When you shine a spotlight on how we can help our customers innovate within the context of the hybrid cloud story, the center of gravity shifts away from stand-alone storage -- where it's, 'I can do it for 3 cents less than the competitor' -- to one of how can it help you excel in the hybrid cloud journey, where innovation is what's driving the conversation.
This is not that we woke up on Jan. 1 and said, 'Hey, we're going to flip the switch.' We followed this trend over the last few years. And we felt that now's the time, as the hybrid cloud option becomes more and more mainstream, to fine-tune our product portfolio to have the major focus on hybrid cloud storage and the minor focus on the stand-alone play. It's almost an inverse of what you heard from us over the last three or even two years.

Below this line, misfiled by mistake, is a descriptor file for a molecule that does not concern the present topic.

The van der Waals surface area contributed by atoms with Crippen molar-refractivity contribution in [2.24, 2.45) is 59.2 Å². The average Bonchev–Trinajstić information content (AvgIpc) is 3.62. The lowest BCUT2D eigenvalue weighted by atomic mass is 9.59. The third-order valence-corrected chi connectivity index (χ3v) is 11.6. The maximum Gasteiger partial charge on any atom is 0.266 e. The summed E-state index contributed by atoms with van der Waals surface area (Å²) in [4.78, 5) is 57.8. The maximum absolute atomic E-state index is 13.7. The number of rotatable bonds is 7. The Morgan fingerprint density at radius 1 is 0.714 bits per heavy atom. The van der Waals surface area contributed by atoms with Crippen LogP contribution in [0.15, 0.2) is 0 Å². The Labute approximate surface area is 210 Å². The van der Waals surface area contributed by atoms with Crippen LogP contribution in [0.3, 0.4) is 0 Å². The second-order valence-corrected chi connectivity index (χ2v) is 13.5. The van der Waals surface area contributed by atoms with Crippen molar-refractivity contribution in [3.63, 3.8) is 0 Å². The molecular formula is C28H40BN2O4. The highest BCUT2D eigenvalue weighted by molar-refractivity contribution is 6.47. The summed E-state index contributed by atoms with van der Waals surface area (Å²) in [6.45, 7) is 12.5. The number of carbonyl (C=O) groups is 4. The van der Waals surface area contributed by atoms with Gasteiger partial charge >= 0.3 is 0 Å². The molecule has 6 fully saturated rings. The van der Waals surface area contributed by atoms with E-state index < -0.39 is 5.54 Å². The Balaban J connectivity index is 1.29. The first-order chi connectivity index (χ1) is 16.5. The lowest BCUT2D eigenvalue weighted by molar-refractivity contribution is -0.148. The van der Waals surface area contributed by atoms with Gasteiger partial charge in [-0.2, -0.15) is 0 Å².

With the change from Gluster to Ceph in the OpenShift Container Storage product, what do you say to customers who were already using Gluster with OCS?
Rangachari: Let's say I'm a developer. I'm building an app on OpenShift. The underlying storage substrate is completely transparent. They don't care, and they don't need to care, because we will absolutely provide the exact same level of functionality within the OpenShift 4 framework as we did within the OpenShift 3 framework. This is an integrated product in all senses of the word. It's not that somebody is going to be running OpenShift 4 storage separately somewhere in the ether. It's all going to be tightly integrated into the OpenShift Container Platform.
For the on-prem folks who are running OpenShift 3 today, there is a migration toolkit that we are providing our customers. They'll start to migrate their infrastructure from an OCP 3-based cluster to an OCP 4-based cluster.
Will there be a cost for customers in terms of time and additional storage capacity for the migration?